* The business logic is done on the php side and then passed into the template file. If you do not pass your
* data in this manner, an error will be triggered. Each engine would have a different extension. For example
* twig is .twig, blade is .blade.php, smarty is .tpl.
**/

$context[‘name’] = ‘Dan’;
$context[‘fName’] = $_POST[‘fName’];
$context[‘func’] = someFunction();

$template = TemplateEngine::render(‘template.eng’, $context);

[/php]

As a result, we have effectively separated our business logic from our view logic. Therefore we can focus on the markup in our view.

Cleaner Syntax

Templating engines provide different and arguably cleaner syntax. Each templating engine has its own unique syntax. As a result, most modern templating engines in php do not use “open” and “close” php tags.

Printing Variables

[php]
//twig
//notice twig removes the "$"
{{ var }}
[/php]

[php]
//blade
{{ $var }}
[/php]

[php]
//smarty
{ $var }
[/php]

[php]
//HAML
= $var
[/php]

[php]
//Moustache

{{ var }}
[/php]

Block Syntax

[php]

//twig
{% for item in items %}
{% if item %}
//do stuff
{% endif %}
{% endfor %}

[/php]

[php]

//blade
@foreach ($items as $item)
@ if ( $item )
//do stuff
@endif
@endforeach

[/php]

[php]
//Smarty
{foreach from=$items item=item}
{if $item }
//do stuff
{/if}
{/foreach}

[/php]

[php]
//HAML
– foreach ($items as $item)
– if $item
//do stuff

[/php]

[php]
/**
* Moustache brands itself as being a "logicless" templating engine.
* This logic should be done outside of your template. That means there are no "if"
* statements allowed.
**/

{{#items}}
//do stuff here
{{/items}}
Template Inheritance
[/php]

Template Inheritance

Many templating engines provide a feature called “Template Inheritance.” This is very similar to the concept of class inheritance in object oriented programming (oop). In oop you have a parent class which you can extend with new functionality or override parent functions. With template inheritance, you have a base template that has certain areas, which you can override with a child template.

[sourcecode lang=”php” htmlscript=”true”]
/**
* This is the base template. Please note that this is done generically, but it resembles
* twig. Please refer to the documentation of your preferred engine to properly implement
* template inheritance.
**/
//base.tmpl

<html>
<head>
<title>Title Here</title>
</head>
<body>
{% section body %}
<p>This is our body. We can override this or inherit this section</p>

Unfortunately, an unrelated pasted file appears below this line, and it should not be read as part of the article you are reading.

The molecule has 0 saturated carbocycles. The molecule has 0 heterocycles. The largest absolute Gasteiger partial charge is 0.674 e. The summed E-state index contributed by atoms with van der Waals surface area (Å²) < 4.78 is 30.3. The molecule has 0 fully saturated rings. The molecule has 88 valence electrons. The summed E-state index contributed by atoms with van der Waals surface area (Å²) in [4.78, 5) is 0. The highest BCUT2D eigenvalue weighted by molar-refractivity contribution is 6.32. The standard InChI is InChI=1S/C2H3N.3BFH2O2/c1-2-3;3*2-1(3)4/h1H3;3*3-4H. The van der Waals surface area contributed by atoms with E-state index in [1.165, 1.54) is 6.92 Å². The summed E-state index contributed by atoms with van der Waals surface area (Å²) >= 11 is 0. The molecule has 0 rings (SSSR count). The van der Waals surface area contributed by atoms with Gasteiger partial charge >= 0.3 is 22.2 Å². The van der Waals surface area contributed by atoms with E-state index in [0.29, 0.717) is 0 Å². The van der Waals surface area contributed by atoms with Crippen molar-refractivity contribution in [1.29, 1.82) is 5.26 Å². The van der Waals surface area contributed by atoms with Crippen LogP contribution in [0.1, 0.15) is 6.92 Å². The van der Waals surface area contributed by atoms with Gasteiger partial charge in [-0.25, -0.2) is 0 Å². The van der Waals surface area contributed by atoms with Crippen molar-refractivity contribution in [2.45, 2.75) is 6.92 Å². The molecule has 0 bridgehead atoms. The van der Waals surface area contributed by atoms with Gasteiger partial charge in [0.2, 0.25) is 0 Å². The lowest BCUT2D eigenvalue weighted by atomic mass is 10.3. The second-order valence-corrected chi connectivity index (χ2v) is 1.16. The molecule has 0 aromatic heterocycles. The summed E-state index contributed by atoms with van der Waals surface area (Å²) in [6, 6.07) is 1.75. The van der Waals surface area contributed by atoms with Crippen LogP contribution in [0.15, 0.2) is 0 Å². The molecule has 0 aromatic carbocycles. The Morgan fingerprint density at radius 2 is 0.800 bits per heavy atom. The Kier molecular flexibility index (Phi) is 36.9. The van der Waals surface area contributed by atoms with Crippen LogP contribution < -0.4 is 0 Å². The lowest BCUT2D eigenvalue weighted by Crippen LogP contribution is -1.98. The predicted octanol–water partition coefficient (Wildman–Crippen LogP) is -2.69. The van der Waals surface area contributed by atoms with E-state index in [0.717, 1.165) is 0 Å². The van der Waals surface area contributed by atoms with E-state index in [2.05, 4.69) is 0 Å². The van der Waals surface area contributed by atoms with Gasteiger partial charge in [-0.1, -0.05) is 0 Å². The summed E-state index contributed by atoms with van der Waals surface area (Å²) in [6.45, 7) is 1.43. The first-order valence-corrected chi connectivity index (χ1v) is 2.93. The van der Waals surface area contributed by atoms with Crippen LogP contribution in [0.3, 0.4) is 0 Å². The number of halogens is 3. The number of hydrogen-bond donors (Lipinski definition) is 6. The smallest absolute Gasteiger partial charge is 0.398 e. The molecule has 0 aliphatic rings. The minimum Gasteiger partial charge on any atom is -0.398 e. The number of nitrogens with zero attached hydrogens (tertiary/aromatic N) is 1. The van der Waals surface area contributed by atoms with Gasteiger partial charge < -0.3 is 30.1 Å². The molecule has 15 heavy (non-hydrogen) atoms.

{% end section %}
</body>
</html>
[/sourcecode]

[sourcecode]
/**
* This is the child template. Please note that this is done generically, but it resembles
* twig. Please refer to the documentation of your preferred engine to properly implement
* template inheritance.
**/
//child1.tmpl

{% section body %}
<p>This is the child.</p>
{% end section %}

[/sourcecode]

The child template would render the following html:

[sourcecode lang=”php” htmlscript=”true”]

<html>
<head>
<title>Title Here</title>
</head>
<body>
<p>This is the child.</p>
</body>
</html>
[/sourcecode]

It is also possible to inherit what is in the parent and then add on to it, instead of overriding.

[sourcecode]
/**
* This is the child template. Please note that this is done generically, but it resembles
* twig. Please refer to the documentation of your preferred engine to properly implement
* template inheritance.
**/
//child1.tmpl

{% section body %}
{{ parent() }}
<p>This is the child.</p>
{% end section %}

[/sourcecode]

This child template would render the following html:

[sourcecode lang=”php” htmlscript=”true”]

<html>
<head>
<title>Title Here</title>
</head>
<body>
<p>This is our body. We can override this or inherit this section</p>
<p>This is the child.</p>
</body>
</html>
[/sourcecode]

As you can see, it took what was in the parent’s body, and rendered that in addition to the html that was in the child’s body.

Conclusion

Picking a good templating engine can help your workflow and help you write better code by forcing you to separate your concerns. When you write your code in this manner, it will be much easier to work in teams and write testable and maintainable code that scales well. Consider using a templating engine in your next project. I’m pretty sure you will be quite happy with the results!